The paradox continued as the work that IBM is doing with Box was on display in many places throughout the conference.  I found the new offerings linking IBM’s traditional ECM portfolio with Box compelling, along with soon to be launched Box Relay (a lightweight easy to use collaborative workflow tool built from scratch on Box).  In addition, Box’s role as a content repository for use cases such as external collaboration were well articulated and the point was made repeatedly that Box is complementary to, and not a replacement for, IBM’s flagship ECM products.  Still, as a veteran of these IBM Conferences, I couldn’t help but reflect on the fact that Box got more attention in one Conference than all of IBM’s own repositories combined across the last several of these events.


IBM’s ECM Team wouldn’t go to the basement quietly.  The availability of the main ECM stack as a single tenant, managed service in the Cloud with SaaS licensing is real and having some limited commercial success.  They also have much improved Mobile Clients and just maybe can start to stem the tide of ceding ECM centric mobile use cases to other technologies.  They also highlighted Datacap Insights which seems to have broken the code on extracting intelligence from large/complex documents such as mortgage files and medical records.  And this is real Cognitive computing with broad applicability across myriad high value use cases … Watson folks are you listening?  Finally, they did a bit of their own futuristic positioning discussing how ECM stack offerings could transform into plug and play services as part of another IBM high flying product – Bluemix. Cloud/SaaS, Mobile, Cognitive, Collaborative, new modular deployment options … seems to check a lot of boxes (pun intended).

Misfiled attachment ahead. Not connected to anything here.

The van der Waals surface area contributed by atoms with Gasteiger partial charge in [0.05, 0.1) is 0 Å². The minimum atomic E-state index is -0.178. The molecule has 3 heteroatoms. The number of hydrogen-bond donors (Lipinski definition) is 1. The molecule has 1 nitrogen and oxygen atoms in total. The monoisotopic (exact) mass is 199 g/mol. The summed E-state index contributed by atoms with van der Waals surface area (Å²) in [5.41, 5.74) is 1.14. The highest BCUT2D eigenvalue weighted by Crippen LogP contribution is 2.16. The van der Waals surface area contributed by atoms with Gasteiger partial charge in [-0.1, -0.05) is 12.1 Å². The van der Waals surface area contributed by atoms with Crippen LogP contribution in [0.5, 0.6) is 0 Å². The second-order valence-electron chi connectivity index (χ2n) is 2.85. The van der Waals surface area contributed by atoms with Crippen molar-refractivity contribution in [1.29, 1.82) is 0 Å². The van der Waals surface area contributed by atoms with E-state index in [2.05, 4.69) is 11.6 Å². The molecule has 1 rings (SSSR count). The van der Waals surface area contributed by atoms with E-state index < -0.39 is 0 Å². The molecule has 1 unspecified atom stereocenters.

Still the relevancy topic looms large.  How IBM can focus on analytics and cognitive strategies while giving little credence to the part of its portfolio that has the best chance of unlocking the knowledge in documents and other unstructured content necessary for those efforts to succeed holistically? This baffles me!  And outside of a few, often sparsely attended backroom breakout sessions, the many and varied customer successes based on the traditional ECM portfolio were never mentioned.  Meanwhile, Watson Robots dotted the hallways ready to engage in conversation on the topic of your choosing.  I would have liked to have asked one of the robots what ECM is, but I’m guessing the answer to that question has never been programmed into their knowledge base!


Brent Bussell